Second, I’ve often worried that the paranoia I experienced, where I was the protagonist in a kind of terrifying spy story, might reflect an egotistical side of my character. Perhaps, had I been a less egocentric person, I would have experienced different symptoms? Whether true or not, the experience made me more careful to manage my ego. In practical terms, though I’m not immune to overconfidence, the experience has made me wary whenever I feel I am getting too big for my boots.

It’s frightening to be the epicentre of what’s going on. But it feels special and, possibly, quite rewarding

PF: I wouldn’t discourage such speculations. They are, after all, incredibly interesting and it would be strange to ignore such a profound experience. With respect to your point about seeing patterns, this is one of the fundamental challenges we have as agents within the environment: to distinguish real from illusory patterns and associations. The work that I and others have done suggests that people set the bar at different levels: some more readily identify patterns and, indeed, under stress, some people are more prone to see patterns in noise. People who are more prone to hallucinations, seem, under certain experimental circumstances, to perform pattern-recognition tasks significantly more successfully than people who are not. It is a balancing act: if I err too far in one direction, I will see patterns when there are none, whereas if I err too far in the other, I will miss real patterns.

On the second point, paranoid thinking is about placing yourself at the centre of things, about feeling things are ‘about’ you, which is a common characteristic of psychosis. Of course, many of us have a tendency to do that, particularly under certain circumstances. If it’s habitual, that can be more akin to a paranoid personality trait: people like this tend to interpret the speech and actions of others from the perspective that these others intend harm to them. But it doesn’t sound like that’s what you’re describing?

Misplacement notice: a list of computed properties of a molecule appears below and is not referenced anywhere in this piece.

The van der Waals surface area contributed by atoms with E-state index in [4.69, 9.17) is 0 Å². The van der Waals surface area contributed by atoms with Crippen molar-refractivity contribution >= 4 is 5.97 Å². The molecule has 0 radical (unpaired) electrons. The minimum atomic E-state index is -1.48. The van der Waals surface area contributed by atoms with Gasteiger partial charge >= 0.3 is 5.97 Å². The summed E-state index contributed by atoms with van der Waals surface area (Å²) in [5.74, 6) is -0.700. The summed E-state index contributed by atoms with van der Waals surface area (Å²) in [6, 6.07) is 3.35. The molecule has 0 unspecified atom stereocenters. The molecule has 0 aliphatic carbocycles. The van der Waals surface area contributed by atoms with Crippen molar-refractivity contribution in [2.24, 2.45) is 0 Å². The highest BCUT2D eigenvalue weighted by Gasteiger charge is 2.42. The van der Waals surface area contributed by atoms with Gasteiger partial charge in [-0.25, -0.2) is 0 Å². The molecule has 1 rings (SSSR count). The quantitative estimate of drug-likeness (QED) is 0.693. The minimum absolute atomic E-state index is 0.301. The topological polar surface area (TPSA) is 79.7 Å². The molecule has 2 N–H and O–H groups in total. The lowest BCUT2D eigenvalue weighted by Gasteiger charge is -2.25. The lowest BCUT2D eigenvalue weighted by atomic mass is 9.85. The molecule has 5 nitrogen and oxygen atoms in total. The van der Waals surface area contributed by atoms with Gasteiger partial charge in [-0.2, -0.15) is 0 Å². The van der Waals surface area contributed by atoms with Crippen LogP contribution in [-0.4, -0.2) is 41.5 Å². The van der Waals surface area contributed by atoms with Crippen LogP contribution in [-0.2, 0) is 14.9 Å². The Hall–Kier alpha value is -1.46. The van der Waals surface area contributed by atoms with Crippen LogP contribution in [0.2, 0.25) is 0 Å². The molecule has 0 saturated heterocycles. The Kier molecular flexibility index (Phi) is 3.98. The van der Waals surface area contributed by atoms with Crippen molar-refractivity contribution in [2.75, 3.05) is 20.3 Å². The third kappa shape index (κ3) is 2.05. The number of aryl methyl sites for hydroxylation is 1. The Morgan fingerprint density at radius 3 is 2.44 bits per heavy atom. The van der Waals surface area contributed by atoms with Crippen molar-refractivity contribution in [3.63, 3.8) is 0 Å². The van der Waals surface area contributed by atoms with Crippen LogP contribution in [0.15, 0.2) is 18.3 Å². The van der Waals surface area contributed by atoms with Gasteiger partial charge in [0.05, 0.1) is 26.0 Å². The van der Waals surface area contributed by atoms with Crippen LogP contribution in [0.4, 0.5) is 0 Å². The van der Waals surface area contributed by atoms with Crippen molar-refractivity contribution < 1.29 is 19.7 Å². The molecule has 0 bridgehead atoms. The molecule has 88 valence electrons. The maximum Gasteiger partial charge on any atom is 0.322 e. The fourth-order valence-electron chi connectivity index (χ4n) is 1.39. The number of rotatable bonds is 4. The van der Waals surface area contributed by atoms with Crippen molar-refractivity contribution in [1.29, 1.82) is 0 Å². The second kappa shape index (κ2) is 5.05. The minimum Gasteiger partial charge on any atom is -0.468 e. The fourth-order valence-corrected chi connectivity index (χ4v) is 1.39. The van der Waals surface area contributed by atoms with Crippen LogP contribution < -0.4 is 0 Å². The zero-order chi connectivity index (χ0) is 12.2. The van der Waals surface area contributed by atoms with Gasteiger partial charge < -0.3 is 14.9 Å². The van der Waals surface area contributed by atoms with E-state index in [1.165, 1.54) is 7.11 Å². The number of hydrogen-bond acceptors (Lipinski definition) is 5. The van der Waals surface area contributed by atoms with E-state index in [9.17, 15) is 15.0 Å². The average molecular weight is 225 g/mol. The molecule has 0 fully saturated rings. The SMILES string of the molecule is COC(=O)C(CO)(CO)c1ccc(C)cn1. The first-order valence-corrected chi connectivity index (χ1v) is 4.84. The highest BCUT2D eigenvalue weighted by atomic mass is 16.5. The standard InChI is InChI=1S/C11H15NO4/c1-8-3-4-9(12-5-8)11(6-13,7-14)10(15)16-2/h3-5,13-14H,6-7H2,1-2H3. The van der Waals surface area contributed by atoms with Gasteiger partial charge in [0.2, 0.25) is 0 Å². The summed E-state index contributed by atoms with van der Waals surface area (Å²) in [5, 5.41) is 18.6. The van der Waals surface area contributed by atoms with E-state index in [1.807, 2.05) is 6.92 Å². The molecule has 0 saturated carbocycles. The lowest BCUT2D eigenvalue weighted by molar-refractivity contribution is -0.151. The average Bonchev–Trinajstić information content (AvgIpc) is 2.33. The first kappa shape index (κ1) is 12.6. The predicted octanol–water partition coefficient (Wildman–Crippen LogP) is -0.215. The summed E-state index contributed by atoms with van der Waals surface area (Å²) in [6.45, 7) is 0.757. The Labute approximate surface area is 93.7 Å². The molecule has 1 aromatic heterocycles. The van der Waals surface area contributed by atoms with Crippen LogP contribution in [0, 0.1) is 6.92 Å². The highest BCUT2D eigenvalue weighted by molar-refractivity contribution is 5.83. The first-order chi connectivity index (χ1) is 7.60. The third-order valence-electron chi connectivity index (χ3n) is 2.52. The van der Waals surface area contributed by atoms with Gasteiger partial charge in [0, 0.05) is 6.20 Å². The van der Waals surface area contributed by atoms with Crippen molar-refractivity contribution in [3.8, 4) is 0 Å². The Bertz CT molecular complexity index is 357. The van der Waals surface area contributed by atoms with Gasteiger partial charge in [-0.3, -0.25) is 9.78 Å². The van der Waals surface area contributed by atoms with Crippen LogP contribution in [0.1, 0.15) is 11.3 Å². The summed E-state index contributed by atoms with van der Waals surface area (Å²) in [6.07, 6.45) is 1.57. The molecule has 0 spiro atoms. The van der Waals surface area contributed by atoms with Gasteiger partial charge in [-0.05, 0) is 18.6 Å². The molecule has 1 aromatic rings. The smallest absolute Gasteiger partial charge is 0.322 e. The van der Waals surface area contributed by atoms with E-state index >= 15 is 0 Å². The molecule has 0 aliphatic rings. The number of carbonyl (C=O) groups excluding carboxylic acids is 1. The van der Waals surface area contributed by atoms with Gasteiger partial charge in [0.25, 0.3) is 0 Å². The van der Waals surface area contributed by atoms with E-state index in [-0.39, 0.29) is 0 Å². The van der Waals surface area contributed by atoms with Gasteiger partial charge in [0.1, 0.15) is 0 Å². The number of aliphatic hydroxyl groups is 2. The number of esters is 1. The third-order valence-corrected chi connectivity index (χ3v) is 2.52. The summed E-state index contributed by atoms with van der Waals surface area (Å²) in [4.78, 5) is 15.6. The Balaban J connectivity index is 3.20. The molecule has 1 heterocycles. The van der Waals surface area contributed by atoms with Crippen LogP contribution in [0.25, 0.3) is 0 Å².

TH: No, it was more narcissistic, if anything. You know, the sense that it’s all about me. ‘I’ve suddenly become James Bond!’ It felt quite good in some ways.

PF: Yes. People often describe that experience in psychosis. On the one hand, it’s a frightening experience to be at the epicentre of what’s going on. But at the same time, it feels special and important and, possibly, transiently quite rewarding. The person feels at the centre of things, just like a character in a film, in this case, like James Bond.

TH: What should someone who experiences these kinds of symptoms do?

PF: Not everybody has the luxury of a friend or relative they feel they can confide in, but the first thing is to try and find somebody to talk to, to seek support and, if necessary, seek professional help. It sounds like your brother was enormously helpful in saying the right thing at the right time.

TH: In the immediate aftermath of the episode, I was so shaken up that I found it difficult to see a doctor. Is that a common issue?

PF: Yes. Sometimes the very nature of the experience makes a person avoid professionals. After all, if this new set of beliefs has become their reality, why would they consult a professional? My experience of working with people who have developed severe mental illness has often been that they’d had several months of becoming increasingly preoccupied with thoughts that start as a small idea but grow to envelop their entire existence. They feel driven to understand the new ideas and this can become an overarching quest. Rather as you describe, they feel compelled to pick apart the pieces of the puzzle. This can be accompanied by a sense of isolation and withdrawal where they can lose all trust and confidence in people around them. Those are the very things that can make matters worse, because their ideas can then grow and develop in isolation without any further reality-testing from family or friends.